Dad (Part 2)

Dear Liza,

When Momma and Dad bought the house in Lompoc, the first thing to do was make it ready to live in. The back yard was all weeds and the house had been badly used. Everything needed fixing. But for them, this was part of the fun.

Dad, getting the backyard in shape

While they worked, they got to know their neighbors and the town. Momma joined the Alpha Club and Dad joined Elks. This was a lucky thing for the Elks, because they were just beginning to build a new lodge, and Dad helped with electrical work and general hauling. He designed and helped build the floats for parades. He even barbecued dinner for everyone!

One of the many Elks’ floats he designed and built

My folks were natural joiners. They loved playing cards or going dancing with friends, and if those new folks liked camping, so much the better.

After they had lived in Lompoc for about ten years, they bought a fine fifth wheel trailer. Dad got an idea. “How about we go in the road long term?” Momma was against it. She couldn’t imagine leaving her garden or her friends. “Let’s try it for six months,”. Dad promised. “If you hate it, I won’t mention it again.”

Yet another adventure!

So they rented the house to a friend, packed up, and headed off. By the end of the six months, momma was sold on the idea, and they traveled to every state they could drive to over the next eight years. Dad loved history and would visit every tiny museum and library. They went to church every Sunday at whatever church was closest. They made new friends all over the country.

Every now and then, they would swing by our house in Salinas, say hello, and help the kids with their bar mitzvah projects, then head off again. They had so much fun!

Stopping by for a visit

In September of 1988 they came by Salinas on their way home, and I took the day off to go with them to Point Lobos. It was the last day we got to spend together.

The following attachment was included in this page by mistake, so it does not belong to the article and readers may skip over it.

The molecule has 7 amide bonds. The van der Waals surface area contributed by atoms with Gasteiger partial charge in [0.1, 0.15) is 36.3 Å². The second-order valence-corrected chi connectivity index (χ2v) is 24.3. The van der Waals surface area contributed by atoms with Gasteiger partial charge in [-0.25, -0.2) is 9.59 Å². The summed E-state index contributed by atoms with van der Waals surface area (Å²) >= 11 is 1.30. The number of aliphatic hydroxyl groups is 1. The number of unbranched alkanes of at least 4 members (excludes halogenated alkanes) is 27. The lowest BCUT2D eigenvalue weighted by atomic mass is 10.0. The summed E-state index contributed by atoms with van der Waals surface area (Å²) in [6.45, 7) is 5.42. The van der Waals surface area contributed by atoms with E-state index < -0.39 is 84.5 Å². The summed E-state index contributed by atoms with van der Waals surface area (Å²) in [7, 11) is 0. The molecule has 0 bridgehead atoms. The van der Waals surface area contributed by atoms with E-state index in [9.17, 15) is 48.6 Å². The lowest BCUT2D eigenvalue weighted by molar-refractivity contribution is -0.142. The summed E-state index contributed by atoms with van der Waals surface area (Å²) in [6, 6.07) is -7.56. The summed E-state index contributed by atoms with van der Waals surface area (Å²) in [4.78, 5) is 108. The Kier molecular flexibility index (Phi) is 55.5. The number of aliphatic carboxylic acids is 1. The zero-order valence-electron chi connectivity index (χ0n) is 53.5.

My last picture of Momma and Dad together

They were heading home when dad had a stroke and died in his sleep. We were all shocked, as he had seemed in very good health. The family got the trailer moved back to Lompoc, and Momma lived in it for a year, right in the back yard. Even after taking care of the many details required of new widows, she wasn’t quite ready to take up regular life yet, having lost “the most fun part” of her life after 51 years.

Dad’s funeral at the Elks’ lodge

But one day when we were visiting, she wiped her eyes after yet another cry, and said, “If Lowell saw me sitting here, crying like a baby, he’d come down and kick my butt.” Sometimes, when I am sad, I say the same thing. Thanks, Dad.


Grandma Judy

Camping with Our Dads

Dear Liza,

Your Daddy David told me that you and your classmates got to go camping last week. I spent almost every weekend of my childhood camping, so I know how fun it is!

Two year old me, on top of the world!

Your great Grandpa Lowell, my dad, was a great camper. He loved and respected the forest and desert and made sure we were responsible with our trash and our campfires. He always found just the right balance between “just like home” and “roughing it”.

Ten year old me, hydraulic engineer, and Grandma Billie

My favorite thing was playing in whatever water was around. I would make bath tubs for my troll doll, Tina, or soaking tubs for me.

Dinner, caught by Grandpa Lowell and Uncle Tim

When I graduated from High School, my mom’s gift to me was a really good typewriter. My dad’s gift was a ten-day backpacking trip in Sequoia National Park with him, Uncle Tim, and Grandpa Nelson.

Me, Grandpa Nelson, and Uncle Tim, 1974

What an adventure! Grandpa did all the planning, mapping us out a route that was easy hiking with good scenery, near Jerky Meadow. He made sure we all carried enough supplies but not too much weight. We took off two days after my graduation.

We started very early one morning and by that afternoon we had been passed by several badly organized groups of loud, littering hikers. They rambled through the forest with their radios blasting music, yelling and dropping gum wrappers.

“Are we gonna be stuck with them for the whole trip?” Grandpa Lowell wondered out loud.

Just chillin’…

That evening, while we were relaxing, Uncle Tim took off for a walk. He came back in about an hour. “I found our spot,” he said. We put our packs back on and followed him, cross country, for about two miles.

“This is more like it!” Dad said. We were off the trail far enough that we didn’t hear anyone else. We had a whole bend in the river to ourselves, with a sandy bank to spread out on and tall rocks to climb. It was the perfect gift for me, a ready to move out high school graduate who needed one more chunk of childhood before launching into the real world.

And while finding these pictures, I found another: Your Daddy David and Grandpa Nelson, on a hike to celebrate David’s Bar Mitzvah.

Your Daddy David and Grandpa Nelson, 1993


Grandma Judy